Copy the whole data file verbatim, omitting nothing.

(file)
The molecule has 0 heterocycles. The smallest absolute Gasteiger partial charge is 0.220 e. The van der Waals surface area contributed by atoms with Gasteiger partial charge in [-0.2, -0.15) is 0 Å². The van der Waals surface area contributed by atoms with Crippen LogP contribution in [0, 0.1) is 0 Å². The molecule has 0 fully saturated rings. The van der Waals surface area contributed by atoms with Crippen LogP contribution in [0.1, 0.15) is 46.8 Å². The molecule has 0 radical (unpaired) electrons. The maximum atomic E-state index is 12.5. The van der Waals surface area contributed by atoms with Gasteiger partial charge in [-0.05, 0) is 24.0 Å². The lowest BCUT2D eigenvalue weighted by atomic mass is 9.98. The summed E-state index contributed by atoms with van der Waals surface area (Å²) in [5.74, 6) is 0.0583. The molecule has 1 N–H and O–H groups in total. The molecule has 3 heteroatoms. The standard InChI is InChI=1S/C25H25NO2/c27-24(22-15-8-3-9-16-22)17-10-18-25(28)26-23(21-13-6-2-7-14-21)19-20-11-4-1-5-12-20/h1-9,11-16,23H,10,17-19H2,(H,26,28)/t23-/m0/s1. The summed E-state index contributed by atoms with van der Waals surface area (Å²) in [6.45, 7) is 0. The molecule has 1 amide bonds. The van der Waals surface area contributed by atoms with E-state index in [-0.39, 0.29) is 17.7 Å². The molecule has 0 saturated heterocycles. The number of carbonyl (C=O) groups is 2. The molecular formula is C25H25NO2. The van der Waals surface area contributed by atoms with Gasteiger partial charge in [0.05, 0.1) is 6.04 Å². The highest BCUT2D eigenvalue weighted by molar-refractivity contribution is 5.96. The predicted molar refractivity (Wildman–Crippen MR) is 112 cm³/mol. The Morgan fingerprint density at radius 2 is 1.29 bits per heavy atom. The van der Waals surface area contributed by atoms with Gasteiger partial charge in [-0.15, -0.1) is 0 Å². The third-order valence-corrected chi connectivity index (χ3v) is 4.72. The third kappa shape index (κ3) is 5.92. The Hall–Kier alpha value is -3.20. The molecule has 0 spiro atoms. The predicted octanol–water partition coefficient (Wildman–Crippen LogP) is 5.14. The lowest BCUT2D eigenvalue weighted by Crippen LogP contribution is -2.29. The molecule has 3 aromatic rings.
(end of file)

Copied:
The molecule has 0 heterocycles. The smallest absolute Gasteiger partial charge is 0.220 e. The van der Waals surface area contributed by atoms with Gasteiger partial charge in [-0.2, -0.15) is 0 Å². The van der Waals surface area contributed by atoms with Crippen LogP contribution in [0, 0.1) is 0 Å². The molecule has 0 fully saturated rings. The van der Waals surface area contributed by atoms with Crippen LogP contribution in [0.1, 0.15) is 46.8 Å². The molecule has 0 radical (unpaired) electrons. The maximum atomic E-state index is 12.5. The van der Waals surface area contributed by atoms with Gasteiger partial charge in [-0.05, 0) is 24.0 Å². The lowest BCUT2D eigenvalue weighted by atomic mass is 9.98. The summed E-state index contributed by atoms with van der Waals surface area (Å²) in [5.74, 6) is 0.0583. The molecule has 1 N–H and O–H groups in total. The molecule has 3 heteroatoms. The standard InChI is InChI=1S/C25H25NO2/c27-24(22-15-8-3-9-16-22)17-10-18-25(28)26-23(21-13-6-2-7-14-21)19-20-11-4-1-5-12-20/h1-9,11-16,23H,10,17-19H2,(H,26,28)/t23-/m0/s1. The summed E-state index contributed by atoms with van der Waals surface area (Å²) in [6.45, 7) is 0. The molecule has 1 amide bonds. The van der Waals surface area contributed by atoms with E-state index in [-0.39, 0.29) is 17.7 Å². The molecule has 0 saturated heterocycles. The number of carbonyl (C=O) groups is 2. The molecular formula is C25H25NO2. The van der Waals surface area contributed by atoms with Gasteiger partial charge in [0.05, 0.1) is 6.04 Å². The highest BCUT2D eigenvalue weighted by molar-refractivity contribution is 5.96. The predicted molar refractivity (Wildman–Crippen MR) is 112 cm³/mol. The Morgan fingerprint density at radius 2 is 1.29 bits per heavy atom. The van der Waals surface area contributed by atoms with Gasteiger partial charge in [-0.15, -0.1) is 0 Å². The third-order valence-corrected chi connectivity index (χ3v) is 4.72. The third kappa shape index (κ3) is 5.92. The Hall–Kier alpha value is -3.20. The molecule has 0 spiro atoms. The predicted octanol–water partition coefficient (Wildman–Crippen LogP) is 5.14. The lowest BCUT2D eigenvalue weighted by Crippen LogP contribution is -2.29. The molecule has 3 aromatic rings.